Escribano, D., Contreras-Jodar, A., López-Arjona, M. et al. 2023. Changes in cortisol and cortisone in hair of pigs reared under heat stress conditions. Frontiers in Veterinary Science 10.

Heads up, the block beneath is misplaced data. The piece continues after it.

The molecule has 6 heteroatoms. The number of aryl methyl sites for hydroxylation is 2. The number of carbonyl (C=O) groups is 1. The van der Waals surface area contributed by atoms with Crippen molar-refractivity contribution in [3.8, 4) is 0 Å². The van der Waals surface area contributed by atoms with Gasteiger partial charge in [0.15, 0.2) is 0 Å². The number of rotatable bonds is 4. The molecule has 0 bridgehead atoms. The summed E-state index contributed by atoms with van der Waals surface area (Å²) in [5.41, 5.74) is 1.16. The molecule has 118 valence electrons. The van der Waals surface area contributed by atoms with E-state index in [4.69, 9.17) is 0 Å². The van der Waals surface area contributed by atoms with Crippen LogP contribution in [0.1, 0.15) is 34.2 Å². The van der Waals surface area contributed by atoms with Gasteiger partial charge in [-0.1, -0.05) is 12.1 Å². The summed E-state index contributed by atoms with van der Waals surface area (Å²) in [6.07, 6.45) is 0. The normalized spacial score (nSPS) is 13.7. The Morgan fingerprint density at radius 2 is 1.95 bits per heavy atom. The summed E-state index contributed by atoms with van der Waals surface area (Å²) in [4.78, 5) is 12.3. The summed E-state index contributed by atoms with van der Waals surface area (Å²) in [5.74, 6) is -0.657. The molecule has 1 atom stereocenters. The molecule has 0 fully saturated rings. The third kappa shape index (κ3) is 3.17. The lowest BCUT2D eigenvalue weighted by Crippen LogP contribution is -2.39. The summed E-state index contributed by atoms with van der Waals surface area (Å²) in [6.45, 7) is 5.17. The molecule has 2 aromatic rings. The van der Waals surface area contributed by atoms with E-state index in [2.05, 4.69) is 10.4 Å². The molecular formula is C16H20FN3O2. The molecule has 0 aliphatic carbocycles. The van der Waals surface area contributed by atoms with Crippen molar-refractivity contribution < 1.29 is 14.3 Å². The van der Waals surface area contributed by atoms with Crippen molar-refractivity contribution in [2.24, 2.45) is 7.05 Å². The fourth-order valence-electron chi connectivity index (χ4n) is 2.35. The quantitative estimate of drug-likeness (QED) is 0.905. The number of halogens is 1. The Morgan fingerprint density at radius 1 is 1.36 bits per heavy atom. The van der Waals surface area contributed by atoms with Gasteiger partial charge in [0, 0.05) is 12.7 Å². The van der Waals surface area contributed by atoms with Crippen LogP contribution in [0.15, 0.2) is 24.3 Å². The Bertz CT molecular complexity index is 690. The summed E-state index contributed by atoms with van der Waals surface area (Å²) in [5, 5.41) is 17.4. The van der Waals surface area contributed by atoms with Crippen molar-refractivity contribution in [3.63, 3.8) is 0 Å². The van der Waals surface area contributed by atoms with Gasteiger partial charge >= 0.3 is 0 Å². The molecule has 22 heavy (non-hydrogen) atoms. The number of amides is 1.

Heat stress accounts for millions of dollars in losses for swine producers worldwide. The aim of the present study was to determine and evaluate cortisol and cortisone in hair as indicators of thermal stress in growing pigs reared under high environmental temperatures. The study was carried out in two independent batches of commercial crosses of Lean Duroc and Pietrain in trials 1 and 2, respectively, during the growing period (from 40 to 100 kg; 81 days in trial 1 and 77 days in trial 2) in the same commercial farm in Spain during the summers of 2020 and 2021. In both cases, four rooms were used. In Trial 1, Room 1 had cooling and 11 pigs per pen; Room 2 had no cooling and 13 pigs per pen; Room 3 had no cooling and 11 pigs per pen, and Room 4 had cooling and 13 pigs per pen. In Trial 2, Rooms 2 and 3 had cooling and rooms 1 and 4 had no cooling, and all of them had 13 pigs per pen. Mean THI value was higher (p < 0.0001) in rooms without cooling systems (75.0 trial 1; 74.9 trial 2) than with them (71.3 trial 1; 71.7 trial 2). A total of four pens per room (16 in total) was selected for analysis of hair corticoids and all pigs inside were sampled at the end of the study. Fifty percent of the pigs were males (castrated and intact in trial 1 and 2, respectively) and 50% females. In total, 44, 52, 44, and 52 pigs, respectively, were sampled in four rooms from the first trial and 52 for each of four rooms in Trial 2. Cortisol concentrations in hair did not show any significant change in relation to cooling-non-cooling in any trial. However, hair cortisone concentration was 172.3 pg./mg and 105.8 pg./mg less (p < 0.001) in pigs housed with cooling systems compared to those without them in Trial 1 and 2, respectively. In addition, the cortisone/cortisol ratio, which is an estimator of the activity of 11β-hydroxysteroid dehydrogenase (11β-HSD) type 2, was also greater in rooms without cooling than in rooms with cooling in both trials (p < 0.0001 and p = 0.0105 for Trials 1 and 2, respectively). In relation to the sex effect, the results showed greater levels in females than in castrated males both in cortisone and the cortisol/cortisone ratio while cortisol hair levels were greater in intact males than in females. Therefore, the use of cortisone and the estimation of 11β-HSD type 2 activity in hair is recommended to evaluate the chronic stress produced by high environmental conditions in pigs instead of using hair cortisol concentrations alone.

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